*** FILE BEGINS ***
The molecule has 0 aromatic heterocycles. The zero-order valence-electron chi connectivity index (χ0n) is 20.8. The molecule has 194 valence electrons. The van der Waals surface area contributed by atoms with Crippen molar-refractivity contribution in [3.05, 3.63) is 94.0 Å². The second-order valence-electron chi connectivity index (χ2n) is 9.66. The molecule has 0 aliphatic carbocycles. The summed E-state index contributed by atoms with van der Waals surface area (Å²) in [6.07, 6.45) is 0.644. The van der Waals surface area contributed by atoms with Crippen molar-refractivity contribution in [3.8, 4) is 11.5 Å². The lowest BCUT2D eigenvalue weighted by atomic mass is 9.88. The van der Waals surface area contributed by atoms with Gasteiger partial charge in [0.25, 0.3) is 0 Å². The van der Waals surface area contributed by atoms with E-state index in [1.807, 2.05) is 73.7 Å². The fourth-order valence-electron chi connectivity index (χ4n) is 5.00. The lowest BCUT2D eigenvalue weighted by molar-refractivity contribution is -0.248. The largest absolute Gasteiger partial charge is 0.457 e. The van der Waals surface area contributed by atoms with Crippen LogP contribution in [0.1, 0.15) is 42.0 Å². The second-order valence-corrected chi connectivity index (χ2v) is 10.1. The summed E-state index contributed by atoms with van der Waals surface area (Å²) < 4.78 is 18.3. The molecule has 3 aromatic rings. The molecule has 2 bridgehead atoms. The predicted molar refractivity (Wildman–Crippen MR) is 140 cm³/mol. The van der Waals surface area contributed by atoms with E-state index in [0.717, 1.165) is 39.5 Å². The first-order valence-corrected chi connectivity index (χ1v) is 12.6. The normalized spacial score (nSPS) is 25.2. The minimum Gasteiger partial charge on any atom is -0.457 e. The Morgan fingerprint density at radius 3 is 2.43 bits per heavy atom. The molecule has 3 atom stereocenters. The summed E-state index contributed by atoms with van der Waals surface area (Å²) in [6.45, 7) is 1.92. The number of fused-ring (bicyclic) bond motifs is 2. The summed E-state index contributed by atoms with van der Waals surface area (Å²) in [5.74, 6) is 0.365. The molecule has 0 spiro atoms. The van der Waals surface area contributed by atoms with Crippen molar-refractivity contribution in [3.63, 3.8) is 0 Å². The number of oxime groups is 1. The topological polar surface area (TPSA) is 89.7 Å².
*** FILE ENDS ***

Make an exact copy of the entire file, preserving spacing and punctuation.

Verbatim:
The molecule has 0 aromatic heterocycles. The zero-order valence-electron chi connectivity index (χ0n) is 20.8. The molecule has 194 valence electrons. The van der Waals surface area contributed by atoms with Crippen molar-refractivity contribution in [3.05, 3.63) is 94.0 Å². The second-order valence-electron chi connectivity index (χ2n) is 9.66. The molecule has 0 aliphatic carbocycles. The summed E-state index contributed by atoms with van der Waals surface area (Å²) in [6.07, 6.45) is 0.644. The van der Waals surface area contributed by atoms with Crippen molar-refractivity contribution in [3.8, 4) is 11.5 Å². The lowest BCUT2D eigenvalue weighted by atomic mass is 9.88. The van der Waals surface area contributed by atoms with Gasteiger partial charge in [0.25, 0.3) is 0 Å². The van der Waals surface area contributed by atoms with E-state index in [1.807, 2.05) is 73.7 Å². The fourth-order valence-electron chi connectivity index (χ4n) is 5.00. The lowest BCUT2D eigenvalue weighted by molar-refractivity contribution is -0.248. The largest absolute Gasteiger partial charge is 0.457 e. The van der Waals surface area contributed by atoms with Crippen LogP contribution in [0.1, 0.15) is 42.0 Å². The second-order valence-corrected chi connectivity index (χ2v) is 10.1. The summed E-state index contributed by atoms with van der Waals surface area (Å²) < 4.78 is 18.3. The molecule has 3 aromatic rings. The molecule has 2 bridgehead atoms. The predicted molar refractivity (Wildman–Crippen MR) is 140 cm³/mol. The van der Waals surface area contributed by atoms with E-state index in [0.717, 1.165) is 39.5 Å². The first-order valence-corrected chi connectivity index (χ1v) is 12.6. The normalized spacial score (nSPS) is 25.2. The minimum Gasteiger partial charge on any atom is -0.457 e. The Morgan fingerprint density at radius 3 is 2.43 bits per heavy atom. The molecule has 3 atom stereocenters. The summed E-state index contributed by atoms with van der Waals surface area (Å²) in [6.45, 7) is 1.92. The number of fused-ring (bicyclic) bond motifs is 2. The summed E-state index contributed by atoms with van der Waals surface area (Å²) in [5.74, 6) is 0.365. The molecule has 0 spiro atoms. The van der Waals surface area contributed by atoms with Crippen molar-refractivity contribution in [3.63, 3.8) is 0 Å². The number of oxime groups is 1. The topological polar surface area (TPSA) is 89.7 Å².